Compare any two graphics cards:
Radeon HD 6790 vs Radeon HD 7770
IntroThe Radeon HD 6790 features core speeds of 840 MHz on the GPU, and 1050 MHz on the 1024 MB of GDDR5 memory. It features 800 SPUs along with 40 TAUs and 16 Rasterization Operator Units.
Compare those specifications to the Radeon HD 7770, which comes with a core clock frequency of 1000 MHz and a GDDR5 memory frequency of 1125 MHz. It also features a 128-bit bus, and makes use of a 28 nm design. It is made up of 640 SPUs, 40 TAUs, and 16 Raster Operation Units.
Power Usage and Theoretical Benchmarks
Power Consumption (Max TDP)
In theory, the Radeon HD 6790 should be 87% faster than the Radeon HD 7770 in general, due to its greater data rate. (explain)
Texel RateThe Radeon HD 7770 will be a bit (more or less 19%) more effective at anisotropic filtering than the Radeon HD 6790. (explain)
Pixel RateIf using lots of anti-aliasing is important to you, then the Radeon HD 7770 is superior to the Radeon HD 6790, though only just barely. (explain)
Please note that the above 'benchmarks' are all just theoretical - the results were calculated based on the card's specifications, and real-world performance may (and probably will) vary at least a bit.
Please note that the price comparisons are based on search keywords - sometimes it might show cards with very similar names that are not exactly the same as the one chosen in the comparison. We do try to filter out the wrong results as best we can, though.
Memory Bandwidth: Bandwidth is the largest amount of data (measured in MB per second) that can be transported across the external memory interface in a second. It's calculated by multiplying the bus width by the speed of its memory. If the card has DDR type RAM, it should be multiplied by 2 once again. If DDR5, multiply by ANOTHER 2x. The higher the bandwidth is, the better the card will be in general. It especially helps with anti-aliasing, High Dynamic Range and high resolutions.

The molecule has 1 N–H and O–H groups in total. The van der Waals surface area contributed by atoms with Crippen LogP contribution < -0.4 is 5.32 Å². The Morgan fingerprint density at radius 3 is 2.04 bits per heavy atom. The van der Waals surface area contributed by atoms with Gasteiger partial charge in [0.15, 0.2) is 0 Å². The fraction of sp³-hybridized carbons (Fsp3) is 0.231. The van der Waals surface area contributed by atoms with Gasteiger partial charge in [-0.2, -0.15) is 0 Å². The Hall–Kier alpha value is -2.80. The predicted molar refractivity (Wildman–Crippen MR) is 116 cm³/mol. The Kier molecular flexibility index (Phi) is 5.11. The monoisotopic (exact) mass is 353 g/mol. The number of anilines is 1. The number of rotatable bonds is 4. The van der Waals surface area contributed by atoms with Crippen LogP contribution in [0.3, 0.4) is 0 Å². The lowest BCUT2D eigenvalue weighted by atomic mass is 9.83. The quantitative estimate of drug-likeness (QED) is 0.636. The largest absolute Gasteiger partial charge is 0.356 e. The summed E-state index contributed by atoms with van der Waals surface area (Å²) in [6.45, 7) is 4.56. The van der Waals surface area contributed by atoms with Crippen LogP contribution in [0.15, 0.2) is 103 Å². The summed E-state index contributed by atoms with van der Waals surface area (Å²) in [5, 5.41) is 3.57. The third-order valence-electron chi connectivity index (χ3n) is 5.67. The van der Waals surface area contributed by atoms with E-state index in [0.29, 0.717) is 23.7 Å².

Texel Rate: Texel rate is the maximum amount of texture map elements (texels) that are processed per second. This is worked out by multiplying the total texture units of the card by the core clock speed of the chip. The better this number, the better the graphics card will be at handling texture filtering (anisotropic filtering - AF). It is measured in millions of texels per second.
Pixel Rate: Pixel rate is the maximum amount of pixels that the graphics card can possibly record to the local memory per second - measured in millions of pixels per second. The number is worked out by multiplying the number of Raster Operations Pipelines by the clock speed of the card. ROPs (Raster Operations Pipelines - aka Render Output Units) are responsible for filling the screen with pixels (the image). The actual pixel rate also depends on many other factors, especially the memory bandwidth of the card - the lower the memory bandwidth is, the lower the potential to get to the max fill rate.